RUNNING HEAD: REED’S CLOTHIER
Jim Reed and Reed’s Clothier
University of Phoenix
May 11, 2009
Reed’s Clothier is a clothing store in business since 1934 and is currently being operated by Jim Reed II. Jim has had some gloomy days recently in the store and is in need of some rejuvenation. Reed’s Clothier currently is in some serious cash flow issues stemming from buying the whole entire building years ago and not having a renter in the building now that the law office has left. Reed’s also has not been taking advantage of the huge discounts offered by their vendors because they need the time to manage the cash flow. In addition, Reed’s has a great deal more inventory on hand than the demand is currently calling for in the market. Reed’s needs to stay ahead of their vendors’ payables by making some quick changes like inventory reduction.
Quite a few ratios are used in the financial market to measure companies against one another in the market, and within the industry. The top liquidity ratios used in business are the current ratio, quick ratio, receivables turnover, and average collection period. Reed’s current ratio is 2.02% ($921,000/$457,000). The standard in the industry is 2.7%. Compared to other companies, Reed is not as liquid as other companies. Reed’s quick ratio is 1.50% [($921,000-$421,000)/$287,000]. The previous two calculations are quite obvious since Jim has not been able to make the companies short term obligations, and has been borrowing money. Reed’s receivables turnover ratio and average collection period show how quickly the company is collecting on the money owed to Reed’s and how quickly they are turning over those accounts. Jim’s receivable turnover ratio is 4.93 times per year ($2,035,000/$413,000). The industry standard is 7.7 times. Reed’s is not maintaining its receivables or accounts with vendors that owe them money. Not collecting on the accounts receivable means Reed’s has money out there they are not able to use to pay on short term and long-term debts. The average collection period for the industry is 47.4 days and Reed’s is currently sitting at 74 days [$413,000/($2,035,000/365)]. Reed’s is waiting too long to collect money from vendors and this is exactly why they are not able to make their debts. Overall, Reed’s is not too liquid.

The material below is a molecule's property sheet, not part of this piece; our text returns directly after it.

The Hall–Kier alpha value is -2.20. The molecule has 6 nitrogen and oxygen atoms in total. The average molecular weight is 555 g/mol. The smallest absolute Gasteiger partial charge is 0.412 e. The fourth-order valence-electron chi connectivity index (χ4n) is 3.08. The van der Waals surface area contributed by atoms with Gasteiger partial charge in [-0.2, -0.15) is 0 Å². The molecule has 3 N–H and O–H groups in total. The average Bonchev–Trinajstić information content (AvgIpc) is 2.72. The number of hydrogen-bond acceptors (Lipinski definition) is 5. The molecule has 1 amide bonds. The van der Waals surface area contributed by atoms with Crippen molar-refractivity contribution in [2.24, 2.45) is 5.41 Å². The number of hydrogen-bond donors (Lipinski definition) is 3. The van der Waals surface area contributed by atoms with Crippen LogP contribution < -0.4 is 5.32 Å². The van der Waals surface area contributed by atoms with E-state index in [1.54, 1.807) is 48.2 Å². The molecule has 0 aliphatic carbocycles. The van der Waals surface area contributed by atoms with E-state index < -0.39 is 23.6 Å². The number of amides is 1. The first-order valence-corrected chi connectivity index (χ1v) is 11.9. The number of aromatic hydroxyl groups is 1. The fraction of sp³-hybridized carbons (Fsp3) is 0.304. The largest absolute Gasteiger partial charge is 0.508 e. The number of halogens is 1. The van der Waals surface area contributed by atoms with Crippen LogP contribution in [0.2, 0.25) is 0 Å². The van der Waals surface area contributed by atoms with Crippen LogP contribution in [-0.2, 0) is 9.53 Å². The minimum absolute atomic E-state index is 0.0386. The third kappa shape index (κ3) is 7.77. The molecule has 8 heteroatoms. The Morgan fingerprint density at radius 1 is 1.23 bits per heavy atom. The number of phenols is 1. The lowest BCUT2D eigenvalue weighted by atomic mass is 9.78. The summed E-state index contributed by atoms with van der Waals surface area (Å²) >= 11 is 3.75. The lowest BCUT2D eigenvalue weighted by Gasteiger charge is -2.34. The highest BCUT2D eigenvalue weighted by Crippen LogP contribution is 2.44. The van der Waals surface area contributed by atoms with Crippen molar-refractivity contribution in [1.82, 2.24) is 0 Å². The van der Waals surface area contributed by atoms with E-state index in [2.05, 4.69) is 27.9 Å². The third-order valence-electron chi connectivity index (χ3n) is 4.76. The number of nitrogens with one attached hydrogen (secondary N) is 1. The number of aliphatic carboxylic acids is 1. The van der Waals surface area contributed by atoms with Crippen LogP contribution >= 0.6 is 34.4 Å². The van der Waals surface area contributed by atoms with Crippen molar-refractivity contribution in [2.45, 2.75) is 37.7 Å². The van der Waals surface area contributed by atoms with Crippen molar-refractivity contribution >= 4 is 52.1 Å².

The industry also has quite a few efficiency ratios like total asset turnover, inventory turnover, and payable turnover. Reed’s total asset turnover is 1.28 ($2,035,000/$1,591,000) where the industry standard is 1.9. Reed’s is not too far off on that ratio. It shows that they might be efficient with the maintenance of their assets. Right now, Reed’s is turning over their inventory 2.91 times ($1,428,000/$491,000), and the standard is 7.0 times. This particular ratio shows exactly why Reed’s is holding onto too much of the inventory and they should have an inventory reduction sale. Payable turnover is another way to see how efficient the business is operating. Reed’s ratio is 2.40 ($491,000/$205,000) and the standard is 15.1. Jim is not being efficient on paying his accounts either. Right now, Reed’s is missing out on quite a few opportunities to catch a break on discounts by paying early.
Profitability ratios are also important when investigating exactly where the business is at any given moment. A few of the profitability ratios are gross profit margin, net profit margin, and return on common equity. Right now, Reed’s is not showing they are profitable in any of the ratios above. The company’s profit margin is below the industry standard. Typically, these profitability ratios explain what is left in the business to invest and what amount of money is available for the stockholders. Reed’s is not meeting any of the standards.
Figure 1: Profitability Ratios
|Gross Profit Margin= |Gross Profit= | $ 607,000.00 |29.80% |...
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